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COMMONWEALTH PENNSYLVANIA v. LYNN H. POSSINGER (03/16/79)

decided: March 16, 1979.

COMMONWEALTH OF PENNSYLVANIA
v.
LYNN H. POSSINGER, APPELLANT



No. 2074 October Term 1977, Appeal from the Judgment of Sentence of the Court of Common Pleas of Philadelphia County, Trial Div., Criminal Sect., imposed on Bills of Information Nos. 1812 to 1818, May Term, 1976.

COUNSEL

Louis Lipschitz, Philadelphia, for appellant.

Robert B. Lawler, Assistant District Attorney Chief, Appeals Division, Philadelphia, for Commonwealth, appellee.

Jacobs, President Judge, and Hoffman, Cercone, Price, Van der Voort, Spaeth and Hester, JJ. Jacobs, former President Judge, and Hoffman, J., did not participate in the consideration or decision in this case.

Author: Spaeth

[ 264 Pa. Super. Page 334]

Following a non-jury trial, appellant, a physician, was convicted on seven counts of feloniously dispensing a controlled substance.*fn1 The evidence viewed in the light most favorable to the Commonwealth establishes the following facts.

COUNT I. On June 9, 1975, Robert Bongard, an undercover agent for the Philadelphia Police Department who weighs 160 pounds and is 6 feet 1 inch tall, went to appellant's office. After paying $8.00, appellant's usual fee for an office visit, Bongard told appellant that he wanted to go on a diet and asked for a prescription. After taking Bongard's blood pressure, appellant asked him whether he had any allergies and which type of drug he preferred. At first Bongard stated that he had no drug preference, but after appellant repeated his question, Bongard said he wanted dexedrine, a controlled substance. Appellant then told Bongard that dexedrine came in three different doses -- 5, 10, and 15 milligram -- and that he should choose one. When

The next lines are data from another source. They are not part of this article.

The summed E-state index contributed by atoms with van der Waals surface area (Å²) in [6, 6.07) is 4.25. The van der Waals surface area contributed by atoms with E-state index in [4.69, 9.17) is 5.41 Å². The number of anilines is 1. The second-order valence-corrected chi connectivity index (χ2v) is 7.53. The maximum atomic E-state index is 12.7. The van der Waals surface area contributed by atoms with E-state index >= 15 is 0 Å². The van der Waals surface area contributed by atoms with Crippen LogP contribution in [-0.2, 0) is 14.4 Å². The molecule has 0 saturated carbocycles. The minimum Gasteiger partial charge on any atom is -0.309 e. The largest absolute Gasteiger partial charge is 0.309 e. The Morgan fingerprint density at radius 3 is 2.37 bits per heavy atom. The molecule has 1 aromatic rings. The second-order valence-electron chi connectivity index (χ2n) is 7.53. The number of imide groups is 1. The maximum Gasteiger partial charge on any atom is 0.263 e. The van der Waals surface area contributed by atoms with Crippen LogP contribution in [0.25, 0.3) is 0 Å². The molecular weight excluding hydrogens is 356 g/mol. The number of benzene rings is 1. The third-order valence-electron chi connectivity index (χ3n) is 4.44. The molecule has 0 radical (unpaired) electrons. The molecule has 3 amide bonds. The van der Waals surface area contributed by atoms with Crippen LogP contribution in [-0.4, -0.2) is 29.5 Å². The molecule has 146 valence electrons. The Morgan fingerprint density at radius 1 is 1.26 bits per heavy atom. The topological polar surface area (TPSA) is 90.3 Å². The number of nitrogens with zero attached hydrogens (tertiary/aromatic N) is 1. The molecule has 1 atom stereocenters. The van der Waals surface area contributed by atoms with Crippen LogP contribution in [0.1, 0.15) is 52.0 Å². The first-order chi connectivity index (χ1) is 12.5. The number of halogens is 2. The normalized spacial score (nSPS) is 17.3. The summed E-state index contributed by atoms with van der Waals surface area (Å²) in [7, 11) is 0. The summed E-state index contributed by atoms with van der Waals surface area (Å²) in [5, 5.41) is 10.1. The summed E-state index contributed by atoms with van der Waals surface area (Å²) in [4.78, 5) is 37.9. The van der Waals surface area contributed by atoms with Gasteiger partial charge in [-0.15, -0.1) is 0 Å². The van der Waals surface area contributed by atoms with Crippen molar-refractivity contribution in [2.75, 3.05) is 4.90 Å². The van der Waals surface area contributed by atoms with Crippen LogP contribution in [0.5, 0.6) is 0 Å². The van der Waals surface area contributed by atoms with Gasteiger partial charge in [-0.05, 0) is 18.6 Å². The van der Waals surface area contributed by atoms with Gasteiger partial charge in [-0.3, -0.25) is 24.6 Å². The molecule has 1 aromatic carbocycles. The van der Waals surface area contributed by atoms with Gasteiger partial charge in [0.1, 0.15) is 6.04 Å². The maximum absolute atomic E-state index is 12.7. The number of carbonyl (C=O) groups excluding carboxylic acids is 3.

[ 264 Pa. Super. Page 335]

Bongard again stated no preference, appellant said he would give him "tens" and that if they were not strong enough, he would give him something stronger. Appellant then wrote a prescription for 30 dexedrine. During the visit, appellant asked no other questions concerning Bongard's medical history, nor did he give Bongard instructions concerning a diet.

COUNT II. Bongard returned to appellant's office on July 1, 1975. After he was weighed by appellant, Bongard asked if he could come back sooner on his next visit. After giving Bongard a prescription for 30 dexedrine, 15 milligram strength, appellant indicated that Bongard could return in 2 1/2 weeks instead of 3 weeks. On this visit, which lasted only 2-3 minutes, appellant did not take a medical history, check Bongard's blood pressure, or recommend a diet regimen.

COUNT III. On July 24, 1975, Bongard returned to appellant's office and obtained another prescription for 30 dexedrine, 15 milligram strength. Appellant indicated that he would be on vacation during the first week in August and that Bongard could return in 2 weeks if he wished. Aside from taking Bongard's blood pressure and weighing him, no other medical tests were performed, nor was a medical history taken. This visit also lasted only 2-3 minutes.

COUNT IV. After Bongard returned for a fourth visit on August 14, 1975, and paid his $8.00 fee, he told appellant that he was not consuming the pills himself, but was selling some and giving others away to friends. In response, appellant told Bongard that "if it was a couple of years ago I could have probably done something for you but, like, things are tight now and, like, the Federal Government watches us . . . . [T]he best thing I can do, if you have some friends, get some friends to come in here. If they only come here once they could sign a card, a file card, and you could come back for them after that with just notes from them and I could give ...


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